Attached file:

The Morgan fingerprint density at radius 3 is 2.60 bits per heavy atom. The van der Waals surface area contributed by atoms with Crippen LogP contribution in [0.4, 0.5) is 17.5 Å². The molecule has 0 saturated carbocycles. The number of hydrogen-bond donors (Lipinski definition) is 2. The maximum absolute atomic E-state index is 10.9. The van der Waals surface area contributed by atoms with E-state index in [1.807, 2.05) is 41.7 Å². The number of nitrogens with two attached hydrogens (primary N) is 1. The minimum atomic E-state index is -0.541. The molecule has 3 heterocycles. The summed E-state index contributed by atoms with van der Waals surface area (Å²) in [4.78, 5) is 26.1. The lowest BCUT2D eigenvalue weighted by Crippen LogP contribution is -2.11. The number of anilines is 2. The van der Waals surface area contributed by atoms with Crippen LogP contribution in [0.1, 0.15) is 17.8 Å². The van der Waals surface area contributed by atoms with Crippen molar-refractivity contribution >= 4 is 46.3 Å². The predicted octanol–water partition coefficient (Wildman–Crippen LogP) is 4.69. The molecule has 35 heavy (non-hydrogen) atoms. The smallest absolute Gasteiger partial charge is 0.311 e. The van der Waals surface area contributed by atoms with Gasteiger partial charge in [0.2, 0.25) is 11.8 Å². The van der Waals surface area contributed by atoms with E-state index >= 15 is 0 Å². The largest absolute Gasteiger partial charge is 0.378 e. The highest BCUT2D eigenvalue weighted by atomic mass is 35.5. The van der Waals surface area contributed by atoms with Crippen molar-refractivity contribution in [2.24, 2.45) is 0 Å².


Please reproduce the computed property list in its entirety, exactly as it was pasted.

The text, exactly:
The Morgan fingerprint density at radius 3 is 2.60 bits per heavy atom. The van der Waals surface area contributed by atoms with Crippen LogP contribution in [0.4, 0.5) is 17.5 Å². The molecule has 0 saturated carbocycles. The number of hydrogen-bond donors (Lipinski definition) is 2. The maximum absolute atomic E-state index is 10.9. The van der Waals surface area contributed by atoms with E-state index in [1.807, 2.05) is 41.7 Å². The number of nitrogens with two attached hydrogens (primary N) is 1. The minimum atomic E-state index is -0.541. The molecule has 3 heterocycles. The summed E-state index contributed by atoms with van der Waals surface area (Å²) in [4.78, 5) is 26.1. The lowest BCUT2D eigenvalue weighted by Crippen LogP contribution is -2.11. The number of anilines is 2. The van der Waals surface area contributed by atoms with Crippen LogP contribution in [0.1, 0.15) is 17.8 Å². The van der Waals surface area contributed by atoms with Crippen molar-refractivity contribution >= 4 is 46.3 Å². The predicted octanol–water partition coefficient (Wildman–Crippen LogP) is 4.69. The molecule has 35 heavy (non-hydrogen) atoms. The smallest absolute Gasteiger partial charge is 0.311 e. The van der Waals surface area contributed by atoms with Gasteiger partial charge in [0.2, 0.25) is 11.8 Å². The van der Waals surface area contributed by atoms with E-state index >= 15 is 0 Å². The largest absolute Gasteiger partial charge is 0.378 e. The highest BCUT2D eigenvalue weighted by atomic mass is 35.5. The van der Waals surface area contributed by atoms with Crippen molar-refractivity contribution in [2.24, 2.45) is 0 Å².